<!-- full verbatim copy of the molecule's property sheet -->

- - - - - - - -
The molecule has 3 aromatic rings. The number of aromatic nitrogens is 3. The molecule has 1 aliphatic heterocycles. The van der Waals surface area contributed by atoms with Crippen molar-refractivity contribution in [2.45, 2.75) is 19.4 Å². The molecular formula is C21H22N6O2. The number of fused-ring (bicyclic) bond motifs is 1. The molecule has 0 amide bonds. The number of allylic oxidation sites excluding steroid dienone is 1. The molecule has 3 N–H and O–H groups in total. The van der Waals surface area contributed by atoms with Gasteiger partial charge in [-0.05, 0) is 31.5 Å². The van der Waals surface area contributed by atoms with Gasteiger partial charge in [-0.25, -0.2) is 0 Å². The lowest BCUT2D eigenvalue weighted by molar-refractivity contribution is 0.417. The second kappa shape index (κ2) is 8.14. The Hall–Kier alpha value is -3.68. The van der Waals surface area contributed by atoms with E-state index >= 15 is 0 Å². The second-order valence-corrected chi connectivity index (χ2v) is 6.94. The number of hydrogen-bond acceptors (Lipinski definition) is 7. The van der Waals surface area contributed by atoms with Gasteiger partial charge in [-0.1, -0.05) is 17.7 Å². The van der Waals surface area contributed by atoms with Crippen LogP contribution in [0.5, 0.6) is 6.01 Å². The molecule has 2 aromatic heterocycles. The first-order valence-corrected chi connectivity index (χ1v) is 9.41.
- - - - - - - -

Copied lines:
The molecule has 3 aromatic rings. The number of aromatic nitrogens is 3. The molecule has 1 aliphatic heterocycles. The van der Waals surface area contributed by atoms with Crippen molar-refractivity contribution in [2.45, 2.75) is 19.4 Å². The molecular formula is C21H22N6O2. The number of fused-ring (bicyclic) bond motifs is 1. The molecule has 0 amide bonds. The number of allylic oxidation sites excluding steroid dienone is 1. The molecule has 3 N–H and O–H groups in total. The van der Waals surface area contributed by atoms with Gasteiger partial charge in [-0.05, 0) is 31.5 Å². The van der Waals surface area contributed by atoms with Gasteiger partial charge in [-0.25, -0.2) is 0 Å². The lowest BCUT2D eigenvalue weighted by molar-refractivity contribution is 0.417. The second kappa shape index (κ2) is 8.14. The Hall–Kier alpha value is -3.68. The van der Waals surface area contributed by atoms with E-state index >= 15 is 0 Å². The second-order valence-corrected chi connectivity index (χ2v) is 6.94. The number of hydrogen-bond acceptors (Lipinski definition) is 7. The van der Waals surface area contributed by atoms with Gasteiger partial charge in [-0.1, -0.05) is 17.7 Å². The van der Waals surface area contributed by atoms with Crippen LogP contribution in [0.5, 0.6) is 6.01 Å². The molecule has 2 aromatic heterocycles. The first-order valence-corrected chi connectivity index (χ1v) is 9.41.